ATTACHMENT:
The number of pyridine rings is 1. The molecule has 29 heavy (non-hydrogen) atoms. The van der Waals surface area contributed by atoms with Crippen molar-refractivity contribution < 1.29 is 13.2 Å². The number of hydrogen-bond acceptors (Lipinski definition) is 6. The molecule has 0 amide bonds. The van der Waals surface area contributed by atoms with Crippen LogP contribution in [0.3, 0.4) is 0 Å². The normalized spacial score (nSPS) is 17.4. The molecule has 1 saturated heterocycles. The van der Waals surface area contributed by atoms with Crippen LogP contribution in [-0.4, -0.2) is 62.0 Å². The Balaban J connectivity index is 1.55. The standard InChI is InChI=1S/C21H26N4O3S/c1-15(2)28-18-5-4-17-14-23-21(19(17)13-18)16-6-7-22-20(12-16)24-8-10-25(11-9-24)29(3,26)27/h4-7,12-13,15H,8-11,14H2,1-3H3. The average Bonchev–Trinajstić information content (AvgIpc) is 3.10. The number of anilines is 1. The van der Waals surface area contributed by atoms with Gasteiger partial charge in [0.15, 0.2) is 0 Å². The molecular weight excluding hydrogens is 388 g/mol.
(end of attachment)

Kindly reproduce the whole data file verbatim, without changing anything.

The number of pyridine rings is 1. The molecule has 29 heavy (non-hydrogen) atoms. The van der Waals surface area contributed by atoms with Crippen molar-refractivity contribution < 1.29 is 13.2 Å². The number of hydrogen-bond acceptors (Lipinski definition) is 6. The molecule has 0 amide bonds. The van der Waals surface area contributed by atoms with Crippen LogP contribution in [0.3, 0.4) is 0 Å². The normalized spacial score (nSPS) is 17.4. The molecule has 1 saturated heterocycles. The van der Waals surface area contributed by atoms with Crippen LogP contribution in [-0.4, -0.2) is 62.0 Å². The Balaban J connectivity index is 1.55. The standard InChI is InChI=1S/C21H26N4O3S/c1-15(2)28-18-5-4-17-14-23-21(19(17)13-18)16-6-7-22-20(12-16)24-8-10-25(11-9-24)29(3,26)27/h4-7,12-13,15H,8-11,14H2,1-3H3. The average Bonchev–Trinajstić information content (AvgIpc) is 3.10. The number of anilines is 1. The van der Waals surface area contributed by atoms with Gasteiger partial charge in [0.15, 0.2) is 0 Å². The molecular weight excluding hydrogens is 388 g/mol.